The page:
Pence Slams Russian 'Occupation' on Georgia Visit
US Vice President Mike Pence on Tuesday blasted Russia's "occupation" of Georgian territory, as he pledged Donald Trump would sign off on new sanctions against Moscow "soon".
Pence is currently on a tour of Eastern Europe aimed at reassuring US allies rattled over Russia's 2014 annexation of Crimea and backing for a bloody separatist rebellion in Ukraine.
Standing alongside Georgian Prime Minister Giorgi Kvirikashvili, Pence pledged firm US support for the small Caucasus nation and slammed Russia's military presence on its territory since a brief 2008 war.
"We are with you, we stand with you," Pence said, calling the ex-Soviet state a "key strategic partner" for Washington.
The vice president reiterated America's firm backing for Georgia's hope of joining military alliance NATO, a goal that has stirred fury in Moscow.
Georgia's tilt to the West set it on a collision course with Russia that exploded into a conflict over the breakaway region of South Ossetia in 2008.
Moscow officially recognized South Ossetia and another rebel province Abkhazia as independent after routing Georgia's forces and moved thousands of its troops into the regions.
Pence said the "US strongly condemns the occupation" that "sees Russian tanks parked on Georgian soil".
While in the country, Pence gave a speech to some 750 troops taking part in joint military drills billed as the largest ever held between the US and Georgia.
Pence also insisted again that Trump is gearing up to approve new punitive measures against Russia that have already pushed battered ties with Moscow still lower.
"President Trump will sign the sanctions bill soon," Pence told a press conference.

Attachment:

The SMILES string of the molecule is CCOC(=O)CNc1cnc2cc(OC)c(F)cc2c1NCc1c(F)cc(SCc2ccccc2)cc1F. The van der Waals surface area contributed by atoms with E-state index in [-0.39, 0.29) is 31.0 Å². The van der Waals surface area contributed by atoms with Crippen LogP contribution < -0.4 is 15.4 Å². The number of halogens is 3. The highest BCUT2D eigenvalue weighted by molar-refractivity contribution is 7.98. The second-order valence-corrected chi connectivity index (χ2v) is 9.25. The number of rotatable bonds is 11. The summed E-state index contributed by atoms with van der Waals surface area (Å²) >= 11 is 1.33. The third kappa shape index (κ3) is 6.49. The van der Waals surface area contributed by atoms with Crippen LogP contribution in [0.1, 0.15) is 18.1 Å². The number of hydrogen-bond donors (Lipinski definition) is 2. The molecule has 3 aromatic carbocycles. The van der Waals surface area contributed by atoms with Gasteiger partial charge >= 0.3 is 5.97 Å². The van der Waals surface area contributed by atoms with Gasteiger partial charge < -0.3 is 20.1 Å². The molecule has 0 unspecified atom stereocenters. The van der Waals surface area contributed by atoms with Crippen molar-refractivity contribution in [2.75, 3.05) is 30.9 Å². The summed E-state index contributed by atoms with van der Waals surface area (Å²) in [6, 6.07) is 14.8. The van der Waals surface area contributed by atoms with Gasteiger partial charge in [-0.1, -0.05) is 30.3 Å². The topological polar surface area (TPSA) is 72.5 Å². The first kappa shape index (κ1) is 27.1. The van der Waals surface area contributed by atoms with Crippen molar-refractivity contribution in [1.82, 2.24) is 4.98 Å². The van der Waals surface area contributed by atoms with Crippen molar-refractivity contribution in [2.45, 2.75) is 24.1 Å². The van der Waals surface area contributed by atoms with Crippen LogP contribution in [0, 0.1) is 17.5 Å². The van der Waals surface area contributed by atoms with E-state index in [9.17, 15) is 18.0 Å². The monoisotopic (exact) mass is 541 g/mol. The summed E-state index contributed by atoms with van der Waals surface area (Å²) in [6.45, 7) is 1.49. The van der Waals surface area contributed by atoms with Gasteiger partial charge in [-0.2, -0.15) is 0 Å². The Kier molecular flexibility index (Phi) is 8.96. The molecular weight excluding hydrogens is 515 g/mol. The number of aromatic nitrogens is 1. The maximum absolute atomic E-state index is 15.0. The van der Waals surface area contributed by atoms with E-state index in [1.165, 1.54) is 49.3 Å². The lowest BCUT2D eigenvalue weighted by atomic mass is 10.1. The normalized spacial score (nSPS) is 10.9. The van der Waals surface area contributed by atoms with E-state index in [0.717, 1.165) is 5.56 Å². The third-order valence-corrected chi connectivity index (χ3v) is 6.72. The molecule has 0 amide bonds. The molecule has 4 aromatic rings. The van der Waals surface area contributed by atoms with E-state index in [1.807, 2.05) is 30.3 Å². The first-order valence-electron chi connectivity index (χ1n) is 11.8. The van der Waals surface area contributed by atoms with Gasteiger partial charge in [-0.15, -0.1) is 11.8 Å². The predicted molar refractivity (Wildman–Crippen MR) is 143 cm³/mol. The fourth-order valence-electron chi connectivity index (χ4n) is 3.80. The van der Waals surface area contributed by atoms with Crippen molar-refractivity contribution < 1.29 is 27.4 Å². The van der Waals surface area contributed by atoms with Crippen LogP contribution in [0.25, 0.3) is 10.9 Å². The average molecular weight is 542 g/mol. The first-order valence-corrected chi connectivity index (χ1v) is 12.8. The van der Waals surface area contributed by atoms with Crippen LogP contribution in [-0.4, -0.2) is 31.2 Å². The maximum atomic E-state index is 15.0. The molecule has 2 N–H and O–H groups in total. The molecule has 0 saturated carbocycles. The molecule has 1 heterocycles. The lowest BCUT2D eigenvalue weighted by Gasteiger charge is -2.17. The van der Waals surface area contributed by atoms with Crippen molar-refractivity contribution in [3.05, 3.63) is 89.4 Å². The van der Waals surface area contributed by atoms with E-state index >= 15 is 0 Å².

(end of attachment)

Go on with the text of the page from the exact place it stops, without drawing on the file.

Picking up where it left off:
The US Senate on Thursday approved a package of tough additional sanctions against Russia over alleged meddling in last year's election and its annexation of the Crimea peninsula from Ukraine.
The White House has said Trump will now approve the bill binding his hands on lifting the sanctions, but has not set a timeframe.
After visiting Georgia, Pence headed to NATO's newest member Montenegro on the Adriatic Sea for the last leg of his trip. It was a show of support after its entrance into the alliance sparked bitter opposition from Moscow.
He was greeted at the airport in the capital Podgorica, amid tight security, by Prime Minister Dusko Markovic, and was due to attend a dinner with President Filip Vujanovic and other officials.
On Wednesday, Pence is due to attend the Adriatic Charter summit, which in addition to the US and Montenegro will bring together leaders from Albania, Bosnia, Croatia, Macedonia, Kosovo, Serbia and Slovenia.
In a visit to Baltic State Estonia on Monday, Pence insisted that a retaliatory move taken by the Kremlin, to cut the US diplomatic mission in Russia the face of the looming sanctions, would not lessen Washington's commitment to its allies.
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